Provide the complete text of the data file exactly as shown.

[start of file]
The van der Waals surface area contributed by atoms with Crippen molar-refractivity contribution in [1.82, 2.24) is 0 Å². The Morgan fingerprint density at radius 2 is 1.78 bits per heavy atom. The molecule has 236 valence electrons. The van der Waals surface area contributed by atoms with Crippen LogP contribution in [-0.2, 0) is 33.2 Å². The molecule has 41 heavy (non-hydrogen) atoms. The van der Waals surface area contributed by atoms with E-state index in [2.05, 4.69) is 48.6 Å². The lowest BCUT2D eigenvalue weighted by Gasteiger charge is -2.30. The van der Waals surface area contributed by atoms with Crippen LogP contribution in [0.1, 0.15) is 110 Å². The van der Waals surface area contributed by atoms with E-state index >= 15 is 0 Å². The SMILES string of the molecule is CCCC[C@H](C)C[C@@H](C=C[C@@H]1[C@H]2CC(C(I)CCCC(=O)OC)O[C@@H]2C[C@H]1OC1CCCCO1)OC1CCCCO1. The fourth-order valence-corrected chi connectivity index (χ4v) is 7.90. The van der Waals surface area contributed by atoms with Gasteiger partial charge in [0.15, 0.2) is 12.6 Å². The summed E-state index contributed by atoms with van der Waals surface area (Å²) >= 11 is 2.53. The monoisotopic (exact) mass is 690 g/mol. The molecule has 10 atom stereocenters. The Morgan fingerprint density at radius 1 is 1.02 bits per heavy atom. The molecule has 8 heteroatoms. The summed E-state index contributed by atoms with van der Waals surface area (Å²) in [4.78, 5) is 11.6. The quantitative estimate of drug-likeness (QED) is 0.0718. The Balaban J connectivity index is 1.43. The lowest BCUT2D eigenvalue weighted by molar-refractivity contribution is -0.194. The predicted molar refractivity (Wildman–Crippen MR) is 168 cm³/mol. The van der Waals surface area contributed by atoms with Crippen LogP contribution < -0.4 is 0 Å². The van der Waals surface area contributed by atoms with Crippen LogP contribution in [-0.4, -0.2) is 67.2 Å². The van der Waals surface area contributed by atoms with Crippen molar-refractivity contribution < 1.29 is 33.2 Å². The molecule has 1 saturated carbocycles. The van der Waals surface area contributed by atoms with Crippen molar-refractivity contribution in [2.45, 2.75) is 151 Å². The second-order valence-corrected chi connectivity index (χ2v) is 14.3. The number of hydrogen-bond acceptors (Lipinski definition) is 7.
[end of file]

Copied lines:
The van der Waals surface area contributed by atoms with Crippen molar-refractivity contribution in [1.82, 2.24) is 0 Å². The Morgan fingerprint density at radius 2 is 1.78 bits per heavy atom. The molecule has 236 valence electrons. The van der Waals surface area contributed by atoms with Crippen LogP contribution in [-0.2, 0) is 33.2 Å². The molecule has 41 heavy (non-hydrogen) atoms. The van der Waals surface area contributed by atoms with E-state index in [2.05, 4.69) is 48.6 Å². The lowest BCUT2D eigenvalue weighted by Gasteiger charge is -2.30. The van der Waals surface area contributed by atoms with Crippen LogP contribution in [0.1, 0.15) is 110 Å². The van der Waals surface area contributed by atoms with E-state index >= 15 is 0 Å². The SMILES string of the molecule is CCCC[C@H](C)C[C@@H](C=C[C@@H]1[C@H]2CC(C(I)CCCC(=O)OC)O[C@@H]2C[C@H]1OC1CCCCO1)OC1CCCCO1. The fourth-order valence-corrected chi connectivity index (χ4v) is 7.90. The van der Waals surface area contributed by atoms with Gasteiger partial charge in [0.15, 0.2) is 12.6 Å². The summed E-state index contributed by atoms with van der Waals surface area (Å²) >= 11 is 2.53. The monoisotopic (exact) mass is 690 g/mol. The molecule has 10 atom stereocenters. The Morgan fingerprint density at radius 1 is 1.02 bits per heavy atom. The molecule has 8 heteroatoms. The summed E-state index contributed by atoms with van der Waals surface area (Å²) in [4.78, 5) is 11.6. The quantitative estimate of drug-likeness (QED) is 0.0718. The Balaban J connectivity index is 1.43. The lowest BCUT2D eigenvalue weighted by molar-refractivity contribution is -0.194. The predicted molar refractivity (Wildman–Crippen MR) is 168 cm³/mol. The van der Waals surface area contributed by atoms with Crippen LogP contribution < -0.4 is 0 Å². The van der Waals surface area contributed by atoms with Crippen LogP contribution in [-0.4, -0.2) is 67.2 Å². The van der Waals surface area contributed by atoms with Crippen molar-refractivity contribution < 1.29 is 33.2 Å². The molecule has 1 saturated carbocycles. The van der Waals surface area contributed by atoms with Crippen molar-refractivity contribution in [2.45, 2.75) is 151 Å². The second-order valence-corrected chi connectivity index (χ2v) is 14.3. The number of hydrogen-bond acceptors (Lipinski definition) is 7.